BASEL.- The work included in PATTERNS are comprised of compositional arrangements that create equilibrium, predictabilities, and cohesion. The repetitive tempos and aesthetic rhythms at play in the paintings, textiles, drawings, and sculpture create integrated unified experiences. Originating their own system of repetition, each artist embraces the affordances of pattern to articulate knowingness and foreseeability, forms of stability, and compositional strength. The work in this group exhibition reaches beyond the decorative and activates patterns that offers alternatives to the disorganization and the commotion defining a shapeless social and political contemporaneity.
Deploy the quintessential modernist grid, Dan Walshs paintings evoke inexhaustible compositional variations within the limitations of the two-dimensional structure. Stephen Westfalls co-mingles the warp and weft anatomy of textiles with the tenets of hard-edge abstraction. Edda Renoufs compositions negotiates labor, line, and materiality to confound pattern and mass, accretion and cadence. Sheila Hicks fiber-based sculptures index rhythmic bodily rotation and celebrate the dynamics of color and the unification of texture. The brass cast reliefs comprising Michelle Grabners contributions fix delicate unique weavings into a hard metal topography. In each case, pattern and its repetitive formation is more than routine decoration but instead imposes emergent formations and additional logics.
Stephen Westfall lives and works in New York City and Columbia County, New York. He is a painter, critic, and Professor at Rutgers University. He has received awards and grants from the National Endowment for the Arts and from the New York State Council on the Arts, and is a recipient of a Guggenheim Fellowship, and a Nancy Graves Foundation Fellowship. He holds an MFA from the University of California Santa Barbara. He has held teaching positions at Bard College and at the School of Visual Arts, New York City. He recently served as the Jules Guerin/John Armstrong Chaloner Rome Prize Fellow in Visual Arts at the American Academy.His work is in the collections of Louisiana Museum, Humlebæk (Denmark); Albertina Museum, Vienna; Baltimore Museum of Art; Munson-Williams-Proctor Art Institute, Utica; Kemper Museum of Contemporary Art, Kansas City. His writing has appeared in Art in America, Vogue, The New York Times, Arts, Art News, the Partisan Review, and the New Criterion.
Michelle Grabner is an artist, writer, and a curator based in Wisconsin. She is the Crown Professor of Art at the School of the Art Institute of Chicago where she has taught since 1996. In addition, Grabner has also held teaching appointments at The University of Wisconsin-Madison, Cranbrook Academy of Art; Yale Norfolk; Milton Avery Graduate School of Arts Bard College; Yale University School of Art; and Skowhegan School of Painting and Sculpture, Maine. Grabner co-curated the 2014 Whitney Biennial and curated the 2016 Portland Biennial. She was the Artistic Director for the inaugural exhibition, FRONT International, the 2018 Cleveland Triennial for Contemporary Art. Her reviews are regularly published in X-tra and Artforum.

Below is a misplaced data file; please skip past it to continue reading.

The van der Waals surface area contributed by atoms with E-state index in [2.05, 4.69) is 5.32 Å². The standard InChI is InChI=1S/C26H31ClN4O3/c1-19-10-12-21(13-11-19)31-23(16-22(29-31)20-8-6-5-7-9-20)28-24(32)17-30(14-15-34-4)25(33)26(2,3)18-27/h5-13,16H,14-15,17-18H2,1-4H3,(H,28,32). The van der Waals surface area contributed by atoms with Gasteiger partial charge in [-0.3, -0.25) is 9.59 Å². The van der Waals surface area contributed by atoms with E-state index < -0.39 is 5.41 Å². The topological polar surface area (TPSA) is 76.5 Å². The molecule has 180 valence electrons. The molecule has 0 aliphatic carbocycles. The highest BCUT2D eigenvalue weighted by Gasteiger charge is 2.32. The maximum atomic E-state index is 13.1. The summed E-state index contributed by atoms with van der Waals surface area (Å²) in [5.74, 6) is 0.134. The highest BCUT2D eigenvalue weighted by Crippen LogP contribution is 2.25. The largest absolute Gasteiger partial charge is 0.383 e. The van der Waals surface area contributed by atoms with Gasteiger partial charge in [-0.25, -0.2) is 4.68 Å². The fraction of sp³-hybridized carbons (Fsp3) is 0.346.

Edda Renouf holds an M.F.A. degree from Columbia University and was a recipient of the 1990 Pollock Krasner Foundation Grant. She and her husband, composer Alain Middleton, have spent their lives living and working between Paris and the greater New York area for extended periods of time. They have travelled throughout India, Mexico and Europe. Her works are in the collections of the Art Institute of Chicago; Australian National Gallery, Canberra; Bibliothèque Nationale, Paris; Centre Pompidou, Paris; British Museum, London; Brooklyn Museum of Art, New York; Dallas Museum of Art, Texas; High Museum of Art, Georgia; Kunstmuseum Winterthur; Louisiana Museum, Humlebaek, Denmark; Metropolitan Museum of Art, New York; Museum of Modern Art, New York; National Gallery, of Art, Washington D.C.; Staatliche Graphische Sammlung, Munich; Tel Aviv Museum, Israel; Walker Art Center, Minneapolis; Whitney Museum of American Art to name a few as well as private collections throughout the United States and Europe. Her work was collected in depth by Dorothy and Herbert Vogel.
Sheila Hicks resides and works in Paris. Her work is included in the permanent collections of Art Institute of Chicago; Tate Gallery, London; Stedelijk Museum, Amsterdam; Centre Pompidou, Paris; Louis Vuitton Foundation, Paris; Museum of Modern Art, Tokyo; Museo de Bellas Artes, Santiago, Chile; Museum of Modern Art, the Jewish Museum, and The Metropolitan Museum of Art, New York; the National Gallery of Art, Washington, D.C. and the Pérez Art Museum, Miami. Hicks is the recipient of numerous awards including the Smithsonian Archives of American Art Medal (2010). She was named a Chevalier dans lordre des Arts et des Lettres by the government of France in 1987, and elevated to Officier in 1993. Additionally, she holds Honorary Doctorates from the Ecole nationale supérieure des Beaux Arts de Paris (2014) and the Rhode Island School of Design (1984).
Dan Walsh lives and works in New York City. His work is included in public collections around the world, including the Fonds National dArt Contemporain, Paris, the Museum of Modern Art, New York, the Art Institute of Chicago, and the Victoria and Albert Museum, London. It has been exhibited at P.S.1 Contemporary Art Center in Long Island City, the New Museum, New York, the Centre National dArt Contemporain in Nice, the Speerstra Foundation in Lausanne, the Rhode Island School of Design Museum of Art in Providence, and the Kunstverein Medienturm, Graz. His prints and limited-edition books were the subject of a one-person exhibition at the Cabinet des Estampes in Geneva, Switzerland. He was also included in the Ljubljiana Biennial, Slovenia, and the Lyon Biennial of Contemporary Art, France (both 2003), and the recent Whitney Biennial, Spring 2014.